Old    Akadirtbikingdad (wakeboardingdad)      Join Date: Aug 2008       07-03-2012, 4:51 PM Reply   
Quote:
Originally Posted by petrie141 View Post
. An area that I see the most difference is when tracking the rider from left to right while zoomed in. At 60 fps they look less pixelated than 30 fps.
I thought that was just a poor, small lense. I may have to try 60fps and see if I can tell the diff. I shot yesterday, with the gopro, and wanted to zoom in production. Wasn't sure how it would look. Low light also makes them grainy in my experience - small lense issue.
Old    Ryan (petrie141)      Join Date: Jun 2012       07-05-2012, 12:29 PM Reply   
Quote:
Originally Posted by wakeboardingdad View Post
I thought that was just a poor, small lense. I may have to try 60fps and see if I can tell the diff. I shot yesterday, with the gopro, and wanted to zoom in production. Wasn't sure how it would look. Low light also makes them grainy in my experience - small lense issue.
Low light on a gopro definitely will make everything grainy. From what I've been told, that's a gopro lens and sensor thing. However, I think he was originally talking about a DSLR, not a gopro. I can see a difference on our T3i when panning from side to side. 30 fps seems to cluster into pixels, 60 fps doesn't as much.
Old     (Orange)      Join Date: Jun 2012       07-10-2012, 12:26 PM Reply   
I was talking DSLR. I was going to buy a new DSLR ant the two I was looking at were the Nikon D3200 and D5100. As a pure still camera, I was opting for the 5100 because it has 1-2 features I may use, but more importantly has ever so slightly better low light performance and is about $100 cheaper at the moment (I'm sure that eventually will change). The two cameras are very very similar. One thing I did consider is the 3200 being newer has a 60fps video mode...I was debating whether this would make any difference though videoing wakeboarding is absolutely not why I'm buying the camera. In fact, video of any kind is not why I'm buying the camera.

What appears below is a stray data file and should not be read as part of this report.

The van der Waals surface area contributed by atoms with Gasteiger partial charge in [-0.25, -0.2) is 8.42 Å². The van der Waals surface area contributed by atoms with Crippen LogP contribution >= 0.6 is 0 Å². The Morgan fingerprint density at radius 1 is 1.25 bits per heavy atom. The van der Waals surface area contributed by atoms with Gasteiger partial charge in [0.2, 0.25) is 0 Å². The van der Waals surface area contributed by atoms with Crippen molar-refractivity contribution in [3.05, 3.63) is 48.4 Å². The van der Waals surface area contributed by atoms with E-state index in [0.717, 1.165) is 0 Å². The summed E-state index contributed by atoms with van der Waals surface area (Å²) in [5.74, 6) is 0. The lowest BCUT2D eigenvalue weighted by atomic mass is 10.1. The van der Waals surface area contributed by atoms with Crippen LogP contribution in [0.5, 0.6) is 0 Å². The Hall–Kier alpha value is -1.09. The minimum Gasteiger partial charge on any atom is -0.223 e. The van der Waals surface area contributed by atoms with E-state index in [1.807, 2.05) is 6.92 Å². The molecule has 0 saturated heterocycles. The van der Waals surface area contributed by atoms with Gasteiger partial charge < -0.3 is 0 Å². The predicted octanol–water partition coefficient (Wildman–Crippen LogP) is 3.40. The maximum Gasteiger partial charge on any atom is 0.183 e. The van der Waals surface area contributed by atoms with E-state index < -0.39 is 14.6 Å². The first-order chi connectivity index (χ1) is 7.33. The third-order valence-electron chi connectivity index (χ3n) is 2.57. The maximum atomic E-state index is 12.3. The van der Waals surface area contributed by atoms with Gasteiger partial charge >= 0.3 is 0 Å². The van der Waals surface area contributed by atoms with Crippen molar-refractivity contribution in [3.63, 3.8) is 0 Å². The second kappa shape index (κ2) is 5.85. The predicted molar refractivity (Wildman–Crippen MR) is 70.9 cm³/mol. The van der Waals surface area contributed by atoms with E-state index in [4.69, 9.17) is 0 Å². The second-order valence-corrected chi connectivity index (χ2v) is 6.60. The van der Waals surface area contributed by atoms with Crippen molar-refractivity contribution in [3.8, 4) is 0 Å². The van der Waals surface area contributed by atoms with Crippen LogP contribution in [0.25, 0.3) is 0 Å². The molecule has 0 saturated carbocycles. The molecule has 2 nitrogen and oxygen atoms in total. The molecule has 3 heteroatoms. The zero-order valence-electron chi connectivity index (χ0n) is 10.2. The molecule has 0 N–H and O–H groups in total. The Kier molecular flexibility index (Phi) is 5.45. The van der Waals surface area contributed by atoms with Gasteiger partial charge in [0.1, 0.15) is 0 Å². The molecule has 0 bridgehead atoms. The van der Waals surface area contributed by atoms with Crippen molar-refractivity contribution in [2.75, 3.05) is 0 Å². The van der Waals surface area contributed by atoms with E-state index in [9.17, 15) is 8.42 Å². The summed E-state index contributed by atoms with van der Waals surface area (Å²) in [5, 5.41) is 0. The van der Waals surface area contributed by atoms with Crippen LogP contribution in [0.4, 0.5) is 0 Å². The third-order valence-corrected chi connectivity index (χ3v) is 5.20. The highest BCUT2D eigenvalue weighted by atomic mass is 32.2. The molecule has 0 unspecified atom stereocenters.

In the end I opted for the D5100 to save the $100 and get a couple extra features versus the newer generation. I'll experiment someday soon with a wakeboard video and see how it performs. I'm sure the 60 fps is better, but for how I will use it this should be fine. To date the only video I've taken was with my iPhone and an old Flip, so I'm sure I'll think this is an IMAX video camera!

Thanks for the advice.
Old    Rob VLX (skull)      Join Date: May 2002       07-10-2012, 3:23 PM Reply   
I took a GoPro HD duck hunting before and early in the morning you couldn't see ANYTHING except the shotgun blasts. They aren't good in low light at all...
Old    Tom N (SangerTom)      Join Date: Aug 2010       07-10-2012, 5:17 PM Reply   
Rob - especially if your aiming for the ducks through the gopro.

Remember too that your lense quality will also help low light situations (ie faster lens)

Reply
Share 

Thread Tools
Display Modes

Posting Rules
You may not post new threads
You may not post replies
You may not post attachments
You may not edit your posts

BB code is On
Smilies are On
[IMG] code is On
HTML code is On



All times are GMT -7. The time now is 9:29 AM.

Home   Articles   Pics/Video   Gear   Wake 101   Events   Community   Forums   Classifieds   Contests   Shop   Search
Wake World Home

 

© 2012 eWake, Inc.    
Advertise    |    Contact    |    Terms of Use    |    Privacy Policy    |    Report Abuse    |    Conduct    |    About Us